Well, the social has officially ended. Microsoft has tipped to Bloomberg that the Zune line of hardware products is all but finished, but the name, the media player, and the software line will live on. I reported on this here at Gears and Widgets a while ago when word started to leak out that the death of the Zune may be coming. Now, it seems, it’s finally here:
According to Bloomberg, Microsoft will continue to put its Zune features into Windows Phone 7 and in the Zune desktop software for Windows. Microsoft’s Zune Pass remains an economical way to stream and have access to a large array of music, but the fact that it only runs on Windows devices ruins its potential as a true iTunes competitor.
First thing to note: Microsoft officially refused to comment on the rumor, and claimed that they’re committed to supporting their devices, but they also didn’t do anything to diffuse worry, and didn’t even approach a statement claiming that they would continue to work on the Zune. (Full disclosure: this makes me really sad, because I met an engineer from Microsoft at CES 2010 who worked on the electrical systems that make the OLED display in the Zune so gorgeous. I hope she’s still got a job.)
While a lot of blogs are writing pretty nasty epitaphs for the Zune player, I think that it was a great device in the end that had a lot of unrealized potential. The Zune desktop software and Zune Marketplace for music were both great, the Zune hardware was sleek and attractive – especially as the Zune HD came out, and while I think the Zune started as something of a bad idea and a copycat product to the iPod, it eventually came into its own and was a strong, affordable, and great-sounding music player that any music lover would have been happy to own.
Lance Ulanoff of PC Mag, however, thinks this is emblematic of bigger problems at Microsoft regarding brand control and their desire to let unfavorable products simply die on the vine (a la the Microsoft Kin.) He says:
Dear Microsoft: Manage your message or someone will do it for you. Case in point: the recent, none-too-surprising news that the lovely Zune HD will meet a timely death. Within minutes of the news breaking, stories and tweets flooded the Internet declaring, “The Zune is Dead.” This was followed by people asking if everything “Zune” was gone or just the hardware. I assured people that the obvious answer was the hardware only, but is it that obvious? And why wasn’t Microsoft out in front of this information?
Sadly, Microsoft could also use some of that positive buzz for Windows Phone, too, right now. The nascent mobile platform has, just like the Zune before it, gotten off to a slow start. Yes, I heard that there are now 10,000 apps in the Windows Phone marketplace, but I hesitate to call that momentum. I’m still not seeing enough Windows phones in the wild—more than I ever saw Zunes and Zune HD’s mind you, but not enough to create the kind of excitement you see around every Apple iPhone release, rumor, upgrade or random notion.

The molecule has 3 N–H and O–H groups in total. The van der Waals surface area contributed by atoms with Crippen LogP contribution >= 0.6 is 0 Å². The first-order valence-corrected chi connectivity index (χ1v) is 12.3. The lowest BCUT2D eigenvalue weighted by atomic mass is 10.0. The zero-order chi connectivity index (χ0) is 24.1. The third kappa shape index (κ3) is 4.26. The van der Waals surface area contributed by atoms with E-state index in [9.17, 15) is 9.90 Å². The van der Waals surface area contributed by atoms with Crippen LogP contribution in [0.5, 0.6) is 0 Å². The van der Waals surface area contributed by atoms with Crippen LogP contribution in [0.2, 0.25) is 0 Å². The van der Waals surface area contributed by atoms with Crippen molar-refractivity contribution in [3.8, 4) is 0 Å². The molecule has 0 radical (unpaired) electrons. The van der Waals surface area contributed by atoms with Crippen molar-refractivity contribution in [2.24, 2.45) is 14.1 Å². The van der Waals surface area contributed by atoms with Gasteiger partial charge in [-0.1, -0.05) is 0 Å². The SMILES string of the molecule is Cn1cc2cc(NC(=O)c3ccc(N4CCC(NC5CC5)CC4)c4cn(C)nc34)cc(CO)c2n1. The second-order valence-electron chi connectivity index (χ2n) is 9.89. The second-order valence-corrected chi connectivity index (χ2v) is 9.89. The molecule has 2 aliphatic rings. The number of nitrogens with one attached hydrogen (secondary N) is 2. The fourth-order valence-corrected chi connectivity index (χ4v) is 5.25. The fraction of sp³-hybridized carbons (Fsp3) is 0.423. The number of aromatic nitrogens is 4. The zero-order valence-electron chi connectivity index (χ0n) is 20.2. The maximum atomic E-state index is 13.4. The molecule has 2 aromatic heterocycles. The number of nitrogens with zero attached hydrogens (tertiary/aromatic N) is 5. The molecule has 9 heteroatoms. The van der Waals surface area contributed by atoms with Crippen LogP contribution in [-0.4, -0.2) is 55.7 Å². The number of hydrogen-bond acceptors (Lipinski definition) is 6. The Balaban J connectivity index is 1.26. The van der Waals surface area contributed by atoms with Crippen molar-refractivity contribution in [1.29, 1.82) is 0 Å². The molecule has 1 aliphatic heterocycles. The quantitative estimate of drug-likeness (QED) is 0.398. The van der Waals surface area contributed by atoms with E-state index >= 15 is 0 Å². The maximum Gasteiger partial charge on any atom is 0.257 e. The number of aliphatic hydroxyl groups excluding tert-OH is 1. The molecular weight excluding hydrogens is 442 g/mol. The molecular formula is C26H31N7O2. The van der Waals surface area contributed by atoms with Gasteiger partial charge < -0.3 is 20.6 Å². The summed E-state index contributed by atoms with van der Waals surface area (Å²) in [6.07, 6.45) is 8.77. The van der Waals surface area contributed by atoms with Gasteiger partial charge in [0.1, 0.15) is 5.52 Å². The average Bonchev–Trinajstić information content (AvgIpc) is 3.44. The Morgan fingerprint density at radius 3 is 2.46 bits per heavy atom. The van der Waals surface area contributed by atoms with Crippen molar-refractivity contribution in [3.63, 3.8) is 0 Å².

The company did not do a great job during the recent Windows Phone update fiasco (it’s ready, it’s not the one we talked about, it’s not ready, we don’t know, here it comes). That kind of nonsense just makes it seem like Microsoft cannot get its act together.
He has an excellent point, and if Microsoft is going to treat Windows Phone 7 the way it’s been treating the Zune and the Kin, they’re in trouble, and we’re in trouble because we’ll lose some decent products in-market and solid competition for other products that are already market leaders.
The Zune was great competition to the iPod, and in some ways the driving force behind larger storage and lower prices that we saw in the iPod, and eventually the abandonment of physical drives in music players entirely: it brought great video to the screen of a simple music player and forced Apple to do the same.
The Zune HD’s only real weakness was a lack of apps and software support by developers to make it a solid competitor to the iPod Touch.
Still, do I own a Zune? Not at all – although I know a few people who do and love them. Most people I know with Zunes loved them when they got them, the problem was getting the Zune into the hands of people to try and enjoy. It was definitely the kind of product that you had to use to love, and once you used it, you loved it. I’m sad to see it go – partially because it’s a great product, but partially because it was the iPod’s only real, solid competition.
At the same time, many people would make the argument that the stand-alone digital media player market is dead or dying anyway: more people want to take their music with them on their phones, and phone storage is getting to be as large as some of these large-screened DAPs with NAND flash storage anyway. If I have a 32GB iPhone, what do I need a 32GB iPod Touch or Zune for?
So here’s to you, Zune – I’ll pour one out for you. Or maybe pick one up on sale, now that I’m betting I can get a good deal on a Zune HD.